Newspaper staff requests refund after thefts
Copies disappear on Chicago campus
ILLINOIS — Editors of a campus newspaper at the University of Chicago said they want to be reimbursed for the cost of replacing stolen newspapers.
After about 2,500 copies of the Chicago Weekly disappeared from distribution bins across campus in early May, photo editor Joshua Lucas said he will press the university administration for a permanent policy that would pay the reprinting costs out of general student fees.
“We are taking the issue to the student government and the administration to help refund replacement costs,” he said. “We don’t get any financial support from the school and are the second largest paper here.”
Lucas expressed confidence that the proposed policy will be accepted.
But Bill Michel, director of student activities at the university, said that unless a newspaper thief is caught, refunding a newspaper may be difficult.
“If a member of the community is caught stealing papers, we can use existing disciplinary procedures to handle the situation,” he said. “We have been asked to consider a policy, but I’m not sure how strong the possibility of that happening is.”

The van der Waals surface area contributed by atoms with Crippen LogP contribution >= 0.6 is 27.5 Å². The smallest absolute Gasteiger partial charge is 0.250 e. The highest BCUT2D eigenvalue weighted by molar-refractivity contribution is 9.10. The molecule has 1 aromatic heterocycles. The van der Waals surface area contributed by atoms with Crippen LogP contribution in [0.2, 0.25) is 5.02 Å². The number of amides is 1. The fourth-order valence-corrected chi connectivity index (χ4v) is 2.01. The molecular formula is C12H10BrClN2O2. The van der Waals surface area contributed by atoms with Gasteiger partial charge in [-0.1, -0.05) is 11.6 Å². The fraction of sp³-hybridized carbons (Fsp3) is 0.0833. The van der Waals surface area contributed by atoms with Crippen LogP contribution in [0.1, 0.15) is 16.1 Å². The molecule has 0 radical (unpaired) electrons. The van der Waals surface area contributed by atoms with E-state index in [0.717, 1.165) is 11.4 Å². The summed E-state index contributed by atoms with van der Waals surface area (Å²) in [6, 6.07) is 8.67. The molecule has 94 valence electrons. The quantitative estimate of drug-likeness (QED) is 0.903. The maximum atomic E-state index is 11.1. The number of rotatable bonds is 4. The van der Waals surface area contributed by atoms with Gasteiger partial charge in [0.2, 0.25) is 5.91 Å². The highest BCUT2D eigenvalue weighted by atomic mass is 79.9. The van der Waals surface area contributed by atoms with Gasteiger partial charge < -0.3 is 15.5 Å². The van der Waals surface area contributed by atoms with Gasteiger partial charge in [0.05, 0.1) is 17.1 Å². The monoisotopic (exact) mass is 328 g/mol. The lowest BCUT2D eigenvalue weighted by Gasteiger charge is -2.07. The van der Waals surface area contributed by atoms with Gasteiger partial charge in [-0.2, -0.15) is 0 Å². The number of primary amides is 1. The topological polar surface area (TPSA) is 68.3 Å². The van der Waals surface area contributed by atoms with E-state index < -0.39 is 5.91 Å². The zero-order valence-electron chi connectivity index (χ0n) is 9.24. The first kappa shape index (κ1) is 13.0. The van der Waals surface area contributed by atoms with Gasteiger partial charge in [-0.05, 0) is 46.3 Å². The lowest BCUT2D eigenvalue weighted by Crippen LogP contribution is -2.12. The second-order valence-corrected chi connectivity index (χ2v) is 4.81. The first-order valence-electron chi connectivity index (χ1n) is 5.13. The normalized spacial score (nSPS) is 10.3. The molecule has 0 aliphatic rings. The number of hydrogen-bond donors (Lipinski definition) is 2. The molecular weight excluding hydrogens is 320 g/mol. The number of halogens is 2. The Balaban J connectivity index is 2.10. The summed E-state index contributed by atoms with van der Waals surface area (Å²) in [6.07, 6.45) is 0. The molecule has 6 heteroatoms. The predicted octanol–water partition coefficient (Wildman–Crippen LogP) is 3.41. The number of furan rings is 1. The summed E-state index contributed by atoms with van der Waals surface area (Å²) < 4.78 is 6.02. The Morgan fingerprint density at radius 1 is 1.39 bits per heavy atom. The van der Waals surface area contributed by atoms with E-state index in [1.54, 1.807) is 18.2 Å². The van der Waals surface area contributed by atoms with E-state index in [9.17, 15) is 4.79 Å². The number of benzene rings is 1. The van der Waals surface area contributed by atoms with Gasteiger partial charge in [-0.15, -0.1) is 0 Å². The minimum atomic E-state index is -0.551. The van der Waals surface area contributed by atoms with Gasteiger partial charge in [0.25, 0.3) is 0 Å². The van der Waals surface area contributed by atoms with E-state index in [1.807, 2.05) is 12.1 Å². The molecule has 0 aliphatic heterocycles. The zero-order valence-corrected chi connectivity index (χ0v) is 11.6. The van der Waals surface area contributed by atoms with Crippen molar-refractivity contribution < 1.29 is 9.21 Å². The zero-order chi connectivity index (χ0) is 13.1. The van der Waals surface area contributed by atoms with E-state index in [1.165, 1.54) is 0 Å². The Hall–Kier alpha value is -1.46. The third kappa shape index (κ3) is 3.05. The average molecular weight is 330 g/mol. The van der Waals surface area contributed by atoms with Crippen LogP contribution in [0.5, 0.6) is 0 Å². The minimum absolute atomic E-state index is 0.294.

Members of the newspaper staff said they believe friends of one of the student government candidates stole the copies, which was a pre-election endorsement issue.
Since nobody was charged, Michel said that instead of looking into an actual refund policy, he will investigate other options.
“The first response is to figure out if existing policy will work,” Michel said. “If papers are taken and it can1t be determined who’s taking them, then we will talk with the student group about reimbursement through insurance options.”
Laura Fiorilli, publisher of the paper, said the university should start protecting the student publication by paying the $276 it cost to re-print the missing copies.
“We wouldn’t have re-printed it if we couldn’t pay for it,” she said. “It’s not going to kill us, but it is an inconvenience. We would like our money back.”
Fall 1998, newspaper theft, reports, University of Chicago